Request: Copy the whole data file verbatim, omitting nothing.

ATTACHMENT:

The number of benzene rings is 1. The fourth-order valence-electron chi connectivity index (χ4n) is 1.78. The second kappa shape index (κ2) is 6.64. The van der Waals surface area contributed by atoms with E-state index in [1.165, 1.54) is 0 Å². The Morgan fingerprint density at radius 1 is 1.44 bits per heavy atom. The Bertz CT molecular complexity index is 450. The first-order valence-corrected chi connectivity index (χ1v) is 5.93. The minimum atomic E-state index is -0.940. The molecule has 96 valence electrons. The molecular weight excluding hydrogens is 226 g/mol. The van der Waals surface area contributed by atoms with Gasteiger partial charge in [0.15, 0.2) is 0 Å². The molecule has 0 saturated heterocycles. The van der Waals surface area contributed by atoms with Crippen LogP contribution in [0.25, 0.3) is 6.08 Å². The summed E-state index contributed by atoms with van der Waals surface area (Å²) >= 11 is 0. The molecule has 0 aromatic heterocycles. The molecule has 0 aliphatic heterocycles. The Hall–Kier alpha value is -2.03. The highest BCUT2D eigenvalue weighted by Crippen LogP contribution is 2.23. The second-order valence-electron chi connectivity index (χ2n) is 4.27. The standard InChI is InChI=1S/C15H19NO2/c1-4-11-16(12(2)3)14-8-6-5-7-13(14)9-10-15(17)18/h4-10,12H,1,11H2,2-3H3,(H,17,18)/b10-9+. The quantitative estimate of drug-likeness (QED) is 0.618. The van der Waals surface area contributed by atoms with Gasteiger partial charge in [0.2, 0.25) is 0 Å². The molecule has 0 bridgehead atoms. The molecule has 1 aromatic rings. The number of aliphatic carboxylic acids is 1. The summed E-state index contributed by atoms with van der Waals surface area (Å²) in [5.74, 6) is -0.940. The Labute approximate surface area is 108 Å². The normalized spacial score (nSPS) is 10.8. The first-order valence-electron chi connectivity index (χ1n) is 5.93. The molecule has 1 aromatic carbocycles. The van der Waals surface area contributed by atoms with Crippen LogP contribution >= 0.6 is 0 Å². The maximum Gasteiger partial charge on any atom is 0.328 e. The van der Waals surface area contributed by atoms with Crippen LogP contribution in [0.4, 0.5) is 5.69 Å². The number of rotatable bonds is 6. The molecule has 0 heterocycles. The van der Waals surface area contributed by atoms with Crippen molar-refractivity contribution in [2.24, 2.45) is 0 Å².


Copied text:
The number of benzene rings is 1. The fourth-order valence-electron chi connectivity index (χ4n) is 1.78. The second kappa shape index (κ2) is 6.64. The van der Waals surface area contributed by atoms with E-state index in [1.165, 1.54) is 0 Å². The Morgan fingerprint density at radius 1 is 1.44 bits per heavy atom. The Bertz CT molecular complexity index is 450. The first-order valence-corrected chi connectivity index (χ1v) is 5.93. The minimum atomic E-state index is -0.940. The molecule has 96 valence electrons. The molecular weight excluding hydrogens is 226 g/mol. The van der Waals surface area contributed by atoms with Gasteiger partial charge in [0.15, 0.2) is 0 Å². The molecule has 0 saturated heterocycles. The van der Waals surface area contributed by atoms with Crippen LogP contribution in [0.25, 0.3) is 6.08 Å². The summed E-state index contributed by atoms with van der Waals surface area (Å²) >= 11 is 0. The molecule has 0 aromatic heterocycles. The molecule has 0 aliphatic heterocycles. The Hall–Kier alpha value is -2.03. The highest BCUT2D eigenvalue weighted by Crippen LogP contribution is 2.23. The second-order valence-electron chi connectivity index (χ2n) is 4.27. The standard InChI is InChI=1S/C15H19NO2/c1-4-11-16(12(2)3)14-8-6-5-7-13(14)9-10-15(17)18/h4-10,12H,1,11H2,2-3H3,(H,17,18)/b10-9+. The quantitative estimate of drug-likeness (QED) is 0.618. The van der Waals surface area contributed by atoms with Gasteiger partial charge in [0.2, 0.25) is 0 Å². The molecule has 0 bridgehead atoms. The molecule has 1 aromatic rings. The number of aliphatic carboxylic acids is 1. The summed E-state index contributed by atoms with van der Waals surface area (Å²) in [5.74, 6) is -0.940. The Labute approximate surface area is 108 Å². The normalized spacial score (nSPS) is 10.8. The first-order valence-electron chi connectivity index (χ1n) is 5.93. The molecule has 1 aromatic carbocycles. The van der Waals surface area contributed by atoms with Crippen LogP contribution >= 0.6 is 0 Å². The maximum Gasteiger partial charge on any atom is 0.328 e. The van der Waals surface area contributed by atoms with Crippen LogP contribution in [0.4, 0.5) is 5.69 Å². The number of rotatable bonds is 6. The molecule has 0 heterocycles. The van der Waals surface area contributed by atoms with Crippen molar-refractivity contribution in [2.24, 2.45) is 0 Å².